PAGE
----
A Physics professor of Mapúa Institute of Technology conducted a research on the applications of nanoparticles in the biomedical field under the Center for Biomedical Technology in Chung Yuan Christian University (CYCU), Taiwan.
Dr. Jacque Lynn F. Gabayno of Mapúa’s Department of Physics researched about the capacity of magnetic nanomaterials (particularly iron oxide or magnetite) for biomedical applications especially for noninvasive, nonsurgical method of removing blood clot. The research is part of her postdoctoral research on a joint academic program of Mapúa and CYCU, along with Da-Wei Liu, Ming Chang, and Yu-Hao Linc.
Her research particularly tries to detect blood clot right away and mitigate it even when the person is not in the hospital.
“The trend now is to explore new materials for biomedical applications,” Dr. Gabayno said. “Currently, it is still in infancy, but what the research does is to show proof of principle that it can be done.”
Iron (II, III) oxide nanoparticles or magnetite are being evaluated for use in science and technology due to their biocompatibility, non-toxicity, and super paramagnetic properties. These nanoparticles are used as probes in magnetic resonance imaging (MRI), a medical device that gives detailed images of organs and tissues, as well as conduits for targeted drug delivery systems.
In Dr. Gabayno’s study, the capability of nanoparticles in targeting a specific problematic area of the body, in this case an occlusion—a vein or artery blocked—by a clotting of blood, or thrombus. This condition can severely affect the blood circulation to the heart and brain, which can lead to a person’s death if not addressed right away.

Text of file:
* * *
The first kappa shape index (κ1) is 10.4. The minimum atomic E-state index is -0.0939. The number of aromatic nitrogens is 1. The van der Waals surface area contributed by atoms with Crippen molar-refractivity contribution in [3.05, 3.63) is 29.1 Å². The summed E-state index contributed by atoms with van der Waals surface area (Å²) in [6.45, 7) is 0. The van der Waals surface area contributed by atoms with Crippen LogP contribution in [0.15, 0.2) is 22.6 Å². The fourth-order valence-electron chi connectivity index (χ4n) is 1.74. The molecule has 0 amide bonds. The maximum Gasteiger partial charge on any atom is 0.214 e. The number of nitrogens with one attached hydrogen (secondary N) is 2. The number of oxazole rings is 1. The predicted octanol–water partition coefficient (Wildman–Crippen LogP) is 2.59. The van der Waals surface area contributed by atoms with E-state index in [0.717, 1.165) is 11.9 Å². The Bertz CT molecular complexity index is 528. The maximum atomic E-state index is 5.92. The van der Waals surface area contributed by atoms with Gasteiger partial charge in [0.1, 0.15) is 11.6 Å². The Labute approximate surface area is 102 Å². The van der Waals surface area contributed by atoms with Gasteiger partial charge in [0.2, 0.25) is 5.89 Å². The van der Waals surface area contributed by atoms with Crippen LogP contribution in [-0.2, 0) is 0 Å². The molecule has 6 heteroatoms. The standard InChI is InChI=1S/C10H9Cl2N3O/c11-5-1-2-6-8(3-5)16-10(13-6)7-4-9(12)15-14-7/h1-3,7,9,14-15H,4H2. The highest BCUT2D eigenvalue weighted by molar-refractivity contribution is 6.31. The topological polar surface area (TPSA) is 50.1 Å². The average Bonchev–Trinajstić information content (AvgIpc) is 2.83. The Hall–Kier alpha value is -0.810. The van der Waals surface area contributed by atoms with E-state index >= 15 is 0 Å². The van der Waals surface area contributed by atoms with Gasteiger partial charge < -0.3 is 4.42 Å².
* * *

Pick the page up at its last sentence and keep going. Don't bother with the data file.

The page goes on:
Medical practitioners usually advise the patient to take medicines for blood clotting, but in severe cases, an invasive surgery is performed, which is done by manually removing the blood clot through cutting the part of the body where the clotting is located. With Dr. Gabayno’s research, Iron (II, III) nanoparticles can be controlled remotely, with the use of a magnetic field, to remove the thrombus, thus eliminating the need to perform invasive surgery.
“You can take medicine, but the timeline from which the clot is developed up to the time when the medicine can take effect is very long; the person can die. Detecting the blood clot right away is one of the fundamentals that the research tries to do,” Dr. Gabayno said.
According to her, the study revealed that with narrow channels like the veins, nanoparticles can remove many occlusions over a short period of time, enough to make the bloodstream flow or pass through the channel without damaging the vein and other parts of the body.
In the study, Dr. Gabayno, along with her fellow researchers, used a solenoid, a cylindrical coil of wire acting as a magnet, to create a magnetic control setup. They opted to use a solenoid instead of a large size magnet because it can be connected to a power supply and can control the electricity, thus being able to control the strength of the magnetic field. The solenoid is used so the magnetic field can orient the nanoparticles, which will then assemble into micro rods after switching on the solenoid.
The results revealed that the fast rotation of the nanoparticles efficiently allows the removal of the occlusion—the higher the flow of current, the faster the nanoparticles—thus it can be used to perform noninvasive thrombolysis (occlusion removal) in narrow channels.
Gabayno said that though the research has not yet been implemented in actual medical scenarios, the study can provide valuable information on the application of nanoparticles in the biomedical field as possible alternatives to invasive surgery to save lives and cure illnesses.(Jairus Jusi)